Do you set impossibly high standards around contribution and productivity but struggle to make commitments to yourself around rest, play, or wellbeing?

As a result, do you often feel like you’re letting yourself down and struggle to trust yourself?

If so, this is for you.

For many people, the pattern of not committing to ourselves repeats a pattern from childhood in which the people we should have been able to rely on let us down, broke trust, or didn’t show up for us consistently.

As a result, we didn’t learn what it looked like to be cared for consistently and can have a hard time consistently showing up for ourselves, too.

To finally learn how to trust ourselves, we must learn to take our commitments to ourselves just as seriously as our commitments to others.

So, the next time you make a commitment to yourself, consider these guidelines for making powerful and practical commitments to yourself.

One: Imagine you’re committing to the little one within you who longs for a grown-up (you!) they can trust.

Creating a right-sized commitment to your little one is a both-and move: We risk letting ourselves down when we take on more than we can realistically accomplish and when we don’t commit to ourselves.

We must, therefore, look for the growing edge, the space between committing too much and too little, between a super safe commitment and an impossible one. We stretch ourselves to care for ourselves as best we can. 

Two: Remember, trust develops through repair.

If you hesitate to commit to yourself out of fear of letting yourself down, please know that we humans build trust through repair.

That means that when you commit to doing your best and fall short, you can deepen trust with yourself by having a conversation with yourself about what happened, what you learned, what support you need moving forward, and what next steps you’ll take to nurture yourself.

As soon as you realize you haven’t followed through, acknowledge that with grace, get curious about what you might learn and what support you need, and do your best to choose your next right-sized commitment.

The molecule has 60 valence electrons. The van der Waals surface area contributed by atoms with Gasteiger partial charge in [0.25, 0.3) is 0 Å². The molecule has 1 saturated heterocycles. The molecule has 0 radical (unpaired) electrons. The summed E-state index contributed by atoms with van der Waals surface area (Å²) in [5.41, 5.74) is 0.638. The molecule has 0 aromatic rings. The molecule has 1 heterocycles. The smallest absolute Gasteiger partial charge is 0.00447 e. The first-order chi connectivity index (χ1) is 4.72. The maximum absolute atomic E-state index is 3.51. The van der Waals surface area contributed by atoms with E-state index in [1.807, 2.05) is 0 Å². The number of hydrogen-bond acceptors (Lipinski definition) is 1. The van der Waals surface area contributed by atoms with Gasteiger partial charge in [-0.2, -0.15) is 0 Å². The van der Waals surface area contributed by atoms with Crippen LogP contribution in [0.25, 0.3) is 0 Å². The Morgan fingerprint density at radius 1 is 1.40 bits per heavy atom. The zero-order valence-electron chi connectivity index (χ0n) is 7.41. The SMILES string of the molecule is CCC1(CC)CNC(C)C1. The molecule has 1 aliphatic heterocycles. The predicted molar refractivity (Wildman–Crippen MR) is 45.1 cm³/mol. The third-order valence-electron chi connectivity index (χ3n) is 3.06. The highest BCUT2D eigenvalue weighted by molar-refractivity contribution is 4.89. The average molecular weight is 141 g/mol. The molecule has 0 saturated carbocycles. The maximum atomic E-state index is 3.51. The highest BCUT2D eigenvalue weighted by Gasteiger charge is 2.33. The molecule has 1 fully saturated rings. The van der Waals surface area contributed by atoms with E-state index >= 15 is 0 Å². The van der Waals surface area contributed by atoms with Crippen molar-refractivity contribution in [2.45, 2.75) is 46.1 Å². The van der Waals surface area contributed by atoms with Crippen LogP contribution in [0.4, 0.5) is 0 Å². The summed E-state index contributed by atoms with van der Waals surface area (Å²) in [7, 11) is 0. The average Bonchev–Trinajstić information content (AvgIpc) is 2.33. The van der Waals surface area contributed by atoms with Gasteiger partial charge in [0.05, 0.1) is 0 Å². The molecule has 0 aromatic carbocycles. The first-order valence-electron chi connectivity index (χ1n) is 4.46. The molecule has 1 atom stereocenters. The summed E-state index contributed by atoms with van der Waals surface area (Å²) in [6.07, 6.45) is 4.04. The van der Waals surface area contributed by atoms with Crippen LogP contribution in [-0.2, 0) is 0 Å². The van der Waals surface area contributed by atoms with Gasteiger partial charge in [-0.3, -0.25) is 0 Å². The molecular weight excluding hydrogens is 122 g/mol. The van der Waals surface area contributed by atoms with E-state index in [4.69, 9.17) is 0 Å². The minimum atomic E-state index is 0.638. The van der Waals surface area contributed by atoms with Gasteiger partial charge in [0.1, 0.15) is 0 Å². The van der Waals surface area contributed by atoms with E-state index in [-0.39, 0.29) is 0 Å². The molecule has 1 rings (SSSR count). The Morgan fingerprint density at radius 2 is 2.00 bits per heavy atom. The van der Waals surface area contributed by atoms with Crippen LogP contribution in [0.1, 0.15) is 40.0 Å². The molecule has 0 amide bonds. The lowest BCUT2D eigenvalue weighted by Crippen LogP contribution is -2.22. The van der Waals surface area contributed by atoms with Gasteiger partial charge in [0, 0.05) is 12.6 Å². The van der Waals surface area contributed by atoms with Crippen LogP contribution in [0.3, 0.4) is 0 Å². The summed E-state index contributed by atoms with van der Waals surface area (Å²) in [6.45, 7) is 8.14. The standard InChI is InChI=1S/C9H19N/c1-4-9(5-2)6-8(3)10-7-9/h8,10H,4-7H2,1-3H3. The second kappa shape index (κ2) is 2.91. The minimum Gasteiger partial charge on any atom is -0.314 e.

This conversation is the key to cultivating self-trust. 

Three: When you tell yourself you’ll do something, ask yourself: Am I willing and able to commit to this? Is this a commitment?

If not, don’t blame yourself. Instead, get genuinely curious and ask yourself what you can commit to.

Four: Catch yourself if you ever use tentative language.

If you hear yourself saying things like I guess… or I’ll try… or I’ll see…, ask, What am I actually able and willing to commit to? Play with your statement until you can honestly say I will… or I commit to doing my best to… 

Five: Be super specific.

As opposed to “Go to bed on time” or “Don’t stay up late,” being specific would sound like “Lights off by ten every weeknight. And in bed reading a book by nine five days per week.”

Six: Rather than committing to practicing every single day, consider committing to daily(ish) or five out of seven days in the week.

Seven: Rather than committing to doing something indefinitely, commit to a defined period of time, such as two weeks. Check in at the end of this time and decide whether you’d like to continue the commitment.

Eight: Only to commit what is within your control.

For example, rather than committing to having a conversation with someone, which is not within your control because the other person could refuse to speak with you, commit to doing NVC-journaling from Chapter Eight in preparation and asking the other person to talk.

Nine: Track what happens next.

What happened as a result of making this commitment? Did you follow through? How do you feel now (sensations and emotions)? Did this step help meet your needs? Do you want to stick with this commitment? Or update it? The more you stay curious and pay attention, the more you will learn about what meets your needs.

May you dance in the growing edge.


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